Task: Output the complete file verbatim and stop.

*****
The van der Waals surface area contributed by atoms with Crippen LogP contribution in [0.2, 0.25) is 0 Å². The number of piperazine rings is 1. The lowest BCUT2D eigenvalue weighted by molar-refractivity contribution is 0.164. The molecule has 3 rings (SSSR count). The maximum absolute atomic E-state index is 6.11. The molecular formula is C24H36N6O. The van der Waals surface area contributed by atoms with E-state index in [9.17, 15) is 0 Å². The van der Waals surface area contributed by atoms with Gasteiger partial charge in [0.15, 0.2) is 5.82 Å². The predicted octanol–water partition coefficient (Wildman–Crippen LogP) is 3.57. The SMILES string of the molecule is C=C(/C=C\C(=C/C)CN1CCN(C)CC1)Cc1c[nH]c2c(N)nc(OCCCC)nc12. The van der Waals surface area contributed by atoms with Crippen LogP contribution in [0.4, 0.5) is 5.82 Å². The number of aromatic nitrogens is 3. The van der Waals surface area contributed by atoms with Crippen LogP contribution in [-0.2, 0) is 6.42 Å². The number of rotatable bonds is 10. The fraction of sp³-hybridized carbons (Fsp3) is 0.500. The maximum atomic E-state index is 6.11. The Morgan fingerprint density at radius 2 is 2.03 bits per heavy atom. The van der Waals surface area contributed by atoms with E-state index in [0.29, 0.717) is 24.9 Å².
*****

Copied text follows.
The van der Waals surface area contributed by atoms with Crippen LogP contribution in [0.2, 0.25) is 0 Å². The number of piperazine rings is 1. The lowest BCUT2D eigenvalue weighted by molar-refractivity contribution is 0.164. The molecule has 3 rings (SSSR count). The maximum absolute atomic E-state index is 6.11. The molecular formula is C24H36N6O. The van der Waals surface area contributed by atoms with E-state index in [9.17, 15) is 0 Å². The van der Waals surface area contributed by atoms with Gasteiger partial charge in [0.15, 0.2) is 5.82 Å². The predicted octanol–water partition coefficient (Wildman–Crippen LogP) is 3.57. The SMILES string of the molecule is C=C(/C=C\C(=C/C)CN1CCN(C)CC1)Cc1c[nH]c2c(N)nc(OCCCC)nc12. The van der Waals surface area contributed by atoms with Crippen LogP contribution in [0.4, 0.5) is 5.82 Å². The number of aromatic nitrogens is 3. The van der Waals surface area contributed by atoms with Crippen LogP contribution in [-0.2, 0) is 6.42 Å². The number of rotatable bonds is 10. The fraction of sp³-hybridized carbons (Fsp3) is 0.500. The maximum atomic E-state index is 6.11. The Morgan fingerprint density at radius 2 is 2.03 bits per heavy atom. The van der Waals surface area contributed by atoms with E-state index in [0.29, 0.717) is 24.9 Å².